Uncle Nearest Whiskey Opens Tennessee Visitors Center

After more than 160 years, the man who taught Jack Daniel how to make whiskey will be honored with a distillery bearing his name. On Sept. 14, the Nearest Green Distillery in Shelbyville, Tennessee opens its doors to the public for tours and education about its namesake and the heritage of the state. Uncle Nearest whiskey—named after Nathan “Nearest” Green, an enslaved man who distilled whiskey in the 1850s and taught a young Jack Daniel how to do so as well—launched in 2017, but has quickly risen to prominence as Green’s story has spread.

Building on that momentum is the speedy construction and opening of the Shelbyville facility, which Uncle Nearest founder Fawn Weaver attributes to the demand from the Shelbyville community and visitors coming from nearby Lynchburg. “Every day, there are people that wanted to come out and visit the grounds—they didn’t care whether or not we had an actual distillery,” Weaver says. “So we began really speeding up the process because of the number of requests of people coming. We wanted to be able to deliver something real to them.”

The opening marks the first phase of a four-step plan for the Uncle Nearest brand. Following a grand opening event on Sept. 5, tours start on Sept. 14. The current visitor experience includes a welcome house where tastings take place; a bottling house; a Tennessee Walking Horse experience where guests will be able to interact with retired championship horses; and a hard-hat tour, which covers areas still under construction, such as a single-barrel warehouse, tasting room, and Heritage Hall, which will highlight products native to Tennessee—not just whiskey, but country music and Mountain Dew, which was invented in the state. The future phases will include the opening of the Barrel House BBQ restaurant (slated for May 2020), a stillhouse and a bar designed by cocktail experts Death & Co. (September 2020), and a miniature golf course in 2021 (mini-golf has its roots in Tennessee).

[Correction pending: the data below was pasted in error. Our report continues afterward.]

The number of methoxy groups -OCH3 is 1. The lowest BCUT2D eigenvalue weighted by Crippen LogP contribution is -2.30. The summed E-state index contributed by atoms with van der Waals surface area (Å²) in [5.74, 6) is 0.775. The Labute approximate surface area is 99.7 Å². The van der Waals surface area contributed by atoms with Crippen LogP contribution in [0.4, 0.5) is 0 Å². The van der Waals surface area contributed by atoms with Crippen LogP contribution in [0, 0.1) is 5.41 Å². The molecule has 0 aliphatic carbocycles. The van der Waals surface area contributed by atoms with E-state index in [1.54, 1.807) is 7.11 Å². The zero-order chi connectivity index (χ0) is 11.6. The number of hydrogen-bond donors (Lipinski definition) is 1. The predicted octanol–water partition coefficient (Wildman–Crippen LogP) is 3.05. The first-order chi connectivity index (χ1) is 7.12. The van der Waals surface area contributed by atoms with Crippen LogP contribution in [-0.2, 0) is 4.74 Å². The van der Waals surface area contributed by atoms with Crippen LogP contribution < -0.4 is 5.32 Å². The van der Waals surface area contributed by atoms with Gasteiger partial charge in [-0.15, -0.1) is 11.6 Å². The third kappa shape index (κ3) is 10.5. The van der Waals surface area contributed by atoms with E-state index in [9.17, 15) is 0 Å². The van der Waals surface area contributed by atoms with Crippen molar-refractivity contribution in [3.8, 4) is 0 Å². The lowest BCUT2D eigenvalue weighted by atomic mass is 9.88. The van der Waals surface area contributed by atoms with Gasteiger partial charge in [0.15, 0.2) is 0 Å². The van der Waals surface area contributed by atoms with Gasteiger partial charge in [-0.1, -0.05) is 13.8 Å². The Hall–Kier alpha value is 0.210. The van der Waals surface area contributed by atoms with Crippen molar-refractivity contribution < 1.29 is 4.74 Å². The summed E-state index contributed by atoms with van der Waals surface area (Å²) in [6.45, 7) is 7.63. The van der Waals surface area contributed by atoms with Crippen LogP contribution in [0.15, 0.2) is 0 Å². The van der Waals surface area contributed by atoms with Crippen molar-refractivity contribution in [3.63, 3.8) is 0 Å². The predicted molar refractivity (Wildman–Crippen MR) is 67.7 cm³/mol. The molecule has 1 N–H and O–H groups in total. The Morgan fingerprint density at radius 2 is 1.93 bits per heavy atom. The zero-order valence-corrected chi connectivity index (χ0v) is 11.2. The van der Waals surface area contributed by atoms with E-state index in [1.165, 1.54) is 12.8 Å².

The goal is to provide something for everyone to enjoy, regardless of whether or not they drink Uncle Nearest whiskey. “The distillery itself was envisioned not just as a place for people who are going to go to drink whiskey,” Weaver says. “If you have a grandmother who’s a teetotaler or you have an 11 year old, there is going to be something for everyone no matter the age.”

Since its launch, Uncle Nearest has been contract-distilling at Tennessee Distilling Group in Columbia, but plans to start in-house production of its whiskeys—which currently include two core expressions, 1856 and 1884, and two single-barrel variants—using a 24-inch Vendome column still by next fall. For now, visitors can enjoy tours Saturday and Sunday, with bookings currently available through early December.

“I am really grateful to be able to see this vision come to life in my lifetime,” Weaver says. “I literally walk around all day and say thank you individually to every person here because they understand that the significance of what they’re doing is bigger than a normal construction site. Everybody here feels that. Everyone knows it.”

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